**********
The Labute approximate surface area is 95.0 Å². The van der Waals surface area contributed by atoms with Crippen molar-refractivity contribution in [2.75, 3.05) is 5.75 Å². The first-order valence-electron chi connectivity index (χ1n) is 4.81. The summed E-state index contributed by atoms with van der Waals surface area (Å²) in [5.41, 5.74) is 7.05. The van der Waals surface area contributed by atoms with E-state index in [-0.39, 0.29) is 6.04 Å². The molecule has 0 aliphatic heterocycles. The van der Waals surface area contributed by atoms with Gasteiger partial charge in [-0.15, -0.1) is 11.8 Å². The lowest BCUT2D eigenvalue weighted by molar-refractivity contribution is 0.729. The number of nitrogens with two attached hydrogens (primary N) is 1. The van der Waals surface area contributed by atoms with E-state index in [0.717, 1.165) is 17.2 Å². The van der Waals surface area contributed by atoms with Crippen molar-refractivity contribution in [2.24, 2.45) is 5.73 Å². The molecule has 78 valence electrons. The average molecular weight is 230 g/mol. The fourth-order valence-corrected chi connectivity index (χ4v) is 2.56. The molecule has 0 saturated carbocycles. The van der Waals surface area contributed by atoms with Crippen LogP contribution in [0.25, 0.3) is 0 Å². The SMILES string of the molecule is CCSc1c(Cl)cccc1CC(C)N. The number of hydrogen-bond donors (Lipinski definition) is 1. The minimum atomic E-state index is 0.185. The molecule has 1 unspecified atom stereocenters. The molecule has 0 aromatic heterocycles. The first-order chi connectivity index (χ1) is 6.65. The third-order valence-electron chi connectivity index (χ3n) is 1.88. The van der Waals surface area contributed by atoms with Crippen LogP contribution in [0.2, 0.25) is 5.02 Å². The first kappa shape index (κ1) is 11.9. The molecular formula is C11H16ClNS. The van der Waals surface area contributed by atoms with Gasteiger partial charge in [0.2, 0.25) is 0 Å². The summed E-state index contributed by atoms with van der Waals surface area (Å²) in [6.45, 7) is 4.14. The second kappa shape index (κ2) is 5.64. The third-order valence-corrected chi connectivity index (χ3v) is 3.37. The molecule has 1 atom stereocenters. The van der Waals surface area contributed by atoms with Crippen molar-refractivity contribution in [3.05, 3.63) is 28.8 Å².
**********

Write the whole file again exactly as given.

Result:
The Labute approximate surface area is 95.0 Å². The van der Waals surface area contributed by atoms with Crippen molar-refractivity contribution in [2.75, 3.05) is 5.75 Å². The first-order valence-electron chi connectivity index (χ1n) is 4.81. The summed E-state index contributed by atoms with van der Waals surface area (Å²) in [5.41, 5.74) is 7.05. The van der Waals surface area contributed by atoms with E-state index in [-0.39, 0.29) is 6.04 Å². The molecule has 0 aliphatic heterocycles. The van der Waals surface area contributed by atoms with Gasteiger partial charge in [-0.15, -0.1) is 11.8 Å². The lowest BCUT2D eigenvalue weighted by molar-refractivity contribution is 0.729. The number of nitrogens with two attached hydrogens (primary N) is 1. The van der Waals surface area contributed by atoms with E-state index in [0.717, 1.165) is 17.2 Å². The van der Waals surface area contributed by atoms with Crippen molar-refractivity contribution in [2.24, 2.45) is 5.73 Å². The molecule has 78 valence electrons. The average molecular weight is 230 g/mol. The fourth-order valence-corrected chi connectivity index (χ4v) is 2.56. The molecule has 0 saturated carbocycles. The van der Waals surface area contributed by atoms with Crippen LogP contribution in [0.25, 0.3) is 0 Å². The SMILES string of the molecule is CCSc1c(Cl)cccc1CC(C)N. The number of hydrogen-bond donors (Lipinski definition) is 1. The minimum atomic E-state index is 0.185. The molecule has 1 unspecified atom stereocenters. The molecule has 0 aromatic heterocycles. The first-order chi connectivity index (χ1) is 6.65. The third-order valence-electron chi connectivity index (χ3n) is 1.88. The van der Waals surface area contributed by atoms with Crippen LogP contribution in [0.2, 0.25) is 5.02 Å². The first kappa shape index (κ1) is 11.9. The molecular formula is C11H16ClNS. The van der Waals surface area contributed by atoms with Gasteiger partial charge in [0.2, 0.25) is 0 Å². The summed E-state index contributed by atoms with van der Waals surface area (Å²) in [6.45, 7) is 4.14. The second kappa shape index (κ2) is 5.64. The third-order valence-corrected chi connectivity index (χ3v) is 3.37. The molecule has 1 atom stereocenters. The van der Waals surface area contributed by atoms with Crippen molar-refractivity contribution in [3.05, 3.63) is 28.8 Å².